HUD to FTC: Investigate Websites Selling Assistance Animal Documentation

HUD Secretary Ben Carson recently called for an investigation into certain websites selling assistance animal documentation. In a letter to Chairman of the U.S. Federal Trade Commission (FTC) Joseph J. Simmons and Director of the Bureau of Consumer Protection Andrew Smith, Carson asked the FTC to investigate these websites for compliance with federal laws that protect consumers from unfair and deceptive acts or practices.

Federal fair housing law requires housing providers to grant reasonable accommodations for individuals with disabilities that affect major life activities when it may be necessary for such individuals to have equal opportunity to enjoy and use a dwelling. One type of reasonable accommodation is an exception to a housing provider’s rules regarding animals to permit individuals with disabilities to keep assistance animals that do work, perform tasks, or assist individuals with disabilities. Documentation, such as a note from a healthcare professional, is helpful and appropriate when a disability is not obvious and not already known.

“These certificates are not an acceptable substitute for authentic documentation provided by medical professionals when appropriate,” Carson said in a statement. “These websites that sell assistance animal certificates are often also misleading by implying that they are affiliated with the federal government. Nothing could be further from the truth. Their goal is to convince individuals with disabilities that they need to spend hundreds of dollars on worthless documentation to keep their assistance animal in their homes.”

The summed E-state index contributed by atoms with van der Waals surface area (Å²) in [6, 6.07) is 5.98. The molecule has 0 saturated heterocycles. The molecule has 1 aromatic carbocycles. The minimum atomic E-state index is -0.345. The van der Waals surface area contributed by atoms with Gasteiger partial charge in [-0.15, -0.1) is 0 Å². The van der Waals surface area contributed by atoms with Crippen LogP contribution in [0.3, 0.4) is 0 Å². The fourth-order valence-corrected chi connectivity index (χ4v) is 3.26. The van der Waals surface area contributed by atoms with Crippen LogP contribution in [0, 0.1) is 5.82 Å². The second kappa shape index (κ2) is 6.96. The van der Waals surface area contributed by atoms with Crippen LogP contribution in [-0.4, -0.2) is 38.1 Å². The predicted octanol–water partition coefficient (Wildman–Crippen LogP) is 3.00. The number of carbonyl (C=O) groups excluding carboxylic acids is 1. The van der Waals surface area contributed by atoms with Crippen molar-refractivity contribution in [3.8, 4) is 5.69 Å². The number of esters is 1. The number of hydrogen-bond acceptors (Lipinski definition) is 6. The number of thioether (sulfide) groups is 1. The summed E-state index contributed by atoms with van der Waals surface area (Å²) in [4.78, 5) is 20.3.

HUD Assistant Secretary for Fair Housing and Equal Opportunity, Anna Maria Farías, explained, “Websites that sell verification for assistance animals take advantage of persons with disabilities who need a reasonable accommodation to keep their assistance animal in housing. This request for FTC action reflects HUD’s ongoing commitment to protecting the housing rights of persons with disabilities.”

“The Fair Housing Act provides for the use of assistance animals by individuals with disabilities. Under the law, a disability is a physical or mental impairment that substantially limits at least one major life activity or bodily function,” added HUD’s General Counsel Paul Compton. “These websites are using questionable business practices that exploit consumers, prejudice the legal rights of individuals with disabilities, dupe landlords, and generally interfere with good faith efforts to comply with the requirements of the Fair Housing Act.”

In the letter, HUD offered to provide the FTC with examples of websites that sell this type of assistance animal documentation, including at least one website that contains the seal of HUD without authorization.